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Backstage at the Burberry Autumn_Winter 2020 Show_
Burberry Autumn/Winter 2020Courtesy of Burberry

Alexander Fury: Riccardo Tisci Is Creating a Burberry to Be Remembered

Entitled ‘Memories’, Riccardo Tisci’s Autumn/Winter 2020 collection for Burberry was rooted in the designer’s own nostalgia for London

Lead ImageBurberry Autumn/Winter 2020Courtesy of Burberry

Memory is powerful stuff – the misty, water-coloured type, and the remembrance of things past. Both have inspired fashion powerfully – no wonder Yves Saint Laurent was enamoured with Marcel Proust’s magnum opus. He, like so many designers, created his most powerful and enduring imagery based on recollections of how his mother dressed when he was a child. Ditto Dior; and ditto Tom Ford and his slinky 70s Halstonite looks. Yet fashion often relies on amnesia, the wiping clean of design identity as names shift from house to house. But not so with Riccardo Tisci – coming to Burberry, he not only absorbed the influences of 165 years of history, but he brought some of his own to the table. His latest Burberry collection, for Autumn/Winter 2020, was titled Memories. “Moving back to London recently – a city I first discovered as a young student – gave me a real sense of nostalgia,” Tisci said of this show. “It was the place where I learnt to be myself.”

Accordingly, this was the Burberry collection that, arguably, best melded together Tisci of old with Burberry of new, underscoring aesthetic codes recognisably his – fittingly, it was most evident in the Burberry trench coat, a historical house archetype if ever there was one. Tisci cut them to drape easily at the neckline, or swathed them with chiffon – memories of his years in haute couture, the introduction to the faultless craftsmanship which would have a formative effect on any sensitive designer. There’s memory again: in a sense, couture is a living memory, a means of making clothes that connect today with the past with the storied traditions of Saint Laurent and Dior and, further back, to Marie Antoinette. Of course, it’s evolved since then, but much of the methodology carries traces of those antecedents. That’s why it’s precious – and why a designer like Tisci can’t help but remember it, instinctively.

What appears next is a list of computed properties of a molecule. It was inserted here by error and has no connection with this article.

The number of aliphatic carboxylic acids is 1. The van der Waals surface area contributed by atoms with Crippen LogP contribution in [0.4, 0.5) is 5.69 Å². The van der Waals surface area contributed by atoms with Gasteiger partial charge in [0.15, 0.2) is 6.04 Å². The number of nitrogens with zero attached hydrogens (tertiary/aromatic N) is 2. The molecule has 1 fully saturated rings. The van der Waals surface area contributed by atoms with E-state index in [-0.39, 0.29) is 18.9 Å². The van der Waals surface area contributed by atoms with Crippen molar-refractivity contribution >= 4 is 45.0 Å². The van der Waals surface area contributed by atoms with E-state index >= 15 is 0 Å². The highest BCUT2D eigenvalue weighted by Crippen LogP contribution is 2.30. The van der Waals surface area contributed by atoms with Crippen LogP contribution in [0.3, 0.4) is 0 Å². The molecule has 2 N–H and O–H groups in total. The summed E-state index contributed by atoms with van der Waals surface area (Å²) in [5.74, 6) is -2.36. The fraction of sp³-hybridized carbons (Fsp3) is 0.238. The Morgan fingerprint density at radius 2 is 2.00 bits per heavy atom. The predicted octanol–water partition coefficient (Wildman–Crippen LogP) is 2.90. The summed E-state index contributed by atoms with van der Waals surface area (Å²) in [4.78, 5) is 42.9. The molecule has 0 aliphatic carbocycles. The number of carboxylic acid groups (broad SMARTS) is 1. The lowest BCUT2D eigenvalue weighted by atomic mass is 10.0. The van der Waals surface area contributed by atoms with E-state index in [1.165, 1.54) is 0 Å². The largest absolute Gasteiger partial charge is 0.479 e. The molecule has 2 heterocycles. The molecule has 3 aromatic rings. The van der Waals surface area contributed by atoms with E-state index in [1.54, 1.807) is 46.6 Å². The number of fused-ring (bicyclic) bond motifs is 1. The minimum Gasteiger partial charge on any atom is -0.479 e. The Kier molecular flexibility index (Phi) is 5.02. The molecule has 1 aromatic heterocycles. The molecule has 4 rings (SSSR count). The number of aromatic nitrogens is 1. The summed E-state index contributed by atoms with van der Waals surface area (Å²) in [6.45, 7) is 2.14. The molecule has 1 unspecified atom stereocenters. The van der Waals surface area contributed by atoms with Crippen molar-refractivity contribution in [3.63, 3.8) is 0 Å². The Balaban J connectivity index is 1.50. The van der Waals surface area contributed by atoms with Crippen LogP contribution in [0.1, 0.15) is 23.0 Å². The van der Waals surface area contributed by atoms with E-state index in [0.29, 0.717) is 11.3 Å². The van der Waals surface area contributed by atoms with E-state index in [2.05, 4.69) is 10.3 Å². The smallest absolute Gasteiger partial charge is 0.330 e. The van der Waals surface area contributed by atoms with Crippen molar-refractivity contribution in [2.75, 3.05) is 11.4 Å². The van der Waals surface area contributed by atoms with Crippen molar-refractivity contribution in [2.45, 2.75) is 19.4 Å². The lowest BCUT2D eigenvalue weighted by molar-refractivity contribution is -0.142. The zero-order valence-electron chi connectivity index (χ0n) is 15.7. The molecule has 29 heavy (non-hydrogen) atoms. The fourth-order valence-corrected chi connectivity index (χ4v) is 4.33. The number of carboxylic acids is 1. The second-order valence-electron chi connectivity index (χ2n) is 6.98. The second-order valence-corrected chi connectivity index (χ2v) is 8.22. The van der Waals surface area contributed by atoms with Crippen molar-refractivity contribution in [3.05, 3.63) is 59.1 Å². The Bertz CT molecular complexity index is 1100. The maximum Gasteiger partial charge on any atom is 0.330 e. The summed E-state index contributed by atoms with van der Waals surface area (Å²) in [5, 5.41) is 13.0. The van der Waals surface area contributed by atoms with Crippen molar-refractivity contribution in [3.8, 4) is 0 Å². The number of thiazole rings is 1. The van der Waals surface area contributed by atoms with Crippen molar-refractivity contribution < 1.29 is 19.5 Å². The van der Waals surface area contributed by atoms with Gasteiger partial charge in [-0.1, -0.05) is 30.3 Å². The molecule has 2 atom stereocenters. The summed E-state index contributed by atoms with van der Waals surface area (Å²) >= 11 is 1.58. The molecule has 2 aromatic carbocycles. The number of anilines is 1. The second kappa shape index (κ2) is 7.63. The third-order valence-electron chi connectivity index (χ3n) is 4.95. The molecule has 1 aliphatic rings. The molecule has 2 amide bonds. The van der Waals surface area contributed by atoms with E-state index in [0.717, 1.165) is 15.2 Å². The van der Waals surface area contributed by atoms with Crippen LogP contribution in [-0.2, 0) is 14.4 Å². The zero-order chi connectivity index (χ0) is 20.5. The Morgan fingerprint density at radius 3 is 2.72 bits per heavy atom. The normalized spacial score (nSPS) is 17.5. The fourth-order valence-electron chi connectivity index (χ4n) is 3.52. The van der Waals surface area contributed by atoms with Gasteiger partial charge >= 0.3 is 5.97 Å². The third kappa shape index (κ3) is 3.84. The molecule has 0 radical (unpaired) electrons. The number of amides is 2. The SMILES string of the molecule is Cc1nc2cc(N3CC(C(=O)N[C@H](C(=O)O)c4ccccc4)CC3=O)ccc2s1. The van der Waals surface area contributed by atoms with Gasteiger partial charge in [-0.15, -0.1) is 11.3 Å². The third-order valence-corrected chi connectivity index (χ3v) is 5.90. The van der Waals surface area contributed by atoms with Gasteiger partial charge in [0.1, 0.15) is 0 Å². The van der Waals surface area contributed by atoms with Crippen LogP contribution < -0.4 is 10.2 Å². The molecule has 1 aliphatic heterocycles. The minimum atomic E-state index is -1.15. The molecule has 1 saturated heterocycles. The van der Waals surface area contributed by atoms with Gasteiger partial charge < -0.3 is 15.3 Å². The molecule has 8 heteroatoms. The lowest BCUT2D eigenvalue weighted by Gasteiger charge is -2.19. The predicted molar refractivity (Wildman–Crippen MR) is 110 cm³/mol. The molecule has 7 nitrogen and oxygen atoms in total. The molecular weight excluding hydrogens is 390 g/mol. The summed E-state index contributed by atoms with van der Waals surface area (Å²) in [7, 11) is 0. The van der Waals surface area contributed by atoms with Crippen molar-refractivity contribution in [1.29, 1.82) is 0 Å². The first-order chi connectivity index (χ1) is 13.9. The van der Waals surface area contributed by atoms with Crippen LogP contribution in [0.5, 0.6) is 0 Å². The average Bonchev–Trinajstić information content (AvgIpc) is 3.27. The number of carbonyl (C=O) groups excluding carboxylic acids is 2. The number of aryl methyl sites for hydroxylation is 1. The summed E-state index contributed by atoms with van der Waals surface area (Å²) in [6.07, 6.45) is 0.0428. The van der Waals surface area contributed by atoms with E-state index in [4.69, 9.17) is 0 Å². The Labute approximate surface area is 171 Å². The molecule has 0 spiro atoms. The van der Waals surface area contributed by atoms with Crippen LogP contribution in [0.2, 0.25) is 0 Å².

Tisci’s Burberry show ran to over 100 outfits – which, in and of itself, was like a memory gain. It’s also clever business: they came out at a pace which gave an immediate impression, leaving the subtle details and nuances to be discovered when garments are hanging on a rail, ready to be bought. It’s a way of addressing the paradox of then and now, and consumer fatigue – when fashion becomes omnipresent, how can we ensure we don’t become immune to its charms? Rather, this fashion show left you with an impression, a point of view for the season – an opinion. It embedded in your memory – attitudes, colours. Burberry beige, of course, but also a verdant field-green, a mercurial silver, rich ochre and burgundies, echoes of near-forgotten school uniform colours – and the movement of fringe and drapes, a new animation.

Making memories is, arguably, what fashion is about: creating an impression that will last. That is doubly true when a designer steps into the creative stewardship of a heritage house. There, they are not only examining the archive (which Tisci does, with gusto) but adding to it: in creating something new, you’re automatically creating history. And ultimately what Riccardo Tisci is inventing at Burberry will be remembered. A new point of view not only on his memories, or on memories of Burberry, but on our collective recollections of Britishness too. Tisci is pushing those ideas someplace new – and in a cultural moment of dark nationalism, his plurality of vision should be celebrated.